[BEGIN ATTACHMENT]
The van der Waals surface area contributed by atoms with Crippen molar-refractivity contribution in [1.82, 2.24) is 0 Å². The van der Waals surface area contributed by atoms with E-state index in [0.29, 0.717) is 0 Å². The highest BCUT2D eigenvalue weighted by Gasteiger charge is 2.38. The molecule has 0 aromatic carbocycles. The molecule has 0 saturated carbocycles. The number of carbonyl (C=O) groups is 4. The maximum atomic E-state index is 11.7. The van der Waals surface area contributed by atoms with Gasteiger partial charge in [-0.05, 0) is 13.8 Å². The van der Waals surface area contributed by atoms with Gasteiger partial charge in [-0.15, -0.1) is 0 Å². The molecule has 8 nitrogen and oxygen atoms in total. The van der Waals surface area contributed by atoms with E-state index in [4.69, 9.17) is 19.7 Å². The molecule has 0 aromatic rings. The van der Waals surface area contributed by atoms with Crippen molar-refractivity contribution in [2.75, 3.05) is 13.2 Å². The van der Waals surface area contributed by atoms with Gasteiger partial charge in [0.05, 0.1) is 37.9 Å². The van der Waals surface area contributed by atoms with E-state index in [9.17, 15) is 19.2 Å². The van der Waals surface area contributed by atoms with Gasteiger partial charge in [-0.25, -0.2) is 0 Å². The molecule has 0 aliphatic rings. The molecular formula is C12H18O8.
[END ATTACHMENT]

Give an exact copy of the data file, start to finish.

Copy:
The van der Waals surface area contributed by atoms with Crippen molar-refractivity contribution in [1.82, 2.24) is 0 Å². The van der Waals surface area contributed by atoms with E-state index in [0.29, 0.717) is 0 Å². The highest BCUT2D eigenvalue weighted by Gasteiger charge is 2.38. The molecule has 0 aromatic carbocycles. The molecule has 0 saturated carbocycles. The number of carbonyl (C=O) groups is 4. The maximum atomic E-state index is 11.7. The van der Waals surface area contributed by atoms with Gasteiger partial charge in [-0.05, 0) is 13.8 Å². The van der Waals surface area contributed by atoms with Gasteiger partial charge in [-0.15, -0.1) is 0 Å². The molecule has 8 nitrogen and oxygen atoms in total. The van der Waals surface area contributed by atoms with E-state index in [4.69, 9.17) is 19.7 Å². The molecule has 0 aromatic rings. The van der Waals surface area contributed by atoms with Crippen molar-refractivity contribution in [2.75, 3.05) is 13.2 Å². The van der Waals surface area contributed by atoms with Gasteiger partial charge in [0.05, 0.1) is 37.9 Å². The van der Waals surface area contributed by atoms with E-state index in [9.17, 15) is 19.2 Å². The van der Waals surface area contributed by atoms with Gasteiger partial charge in [-0.25, -0.2) is 0 Å². The molecule has 0 aliphatic rings. The molecular formula is C12H18O8.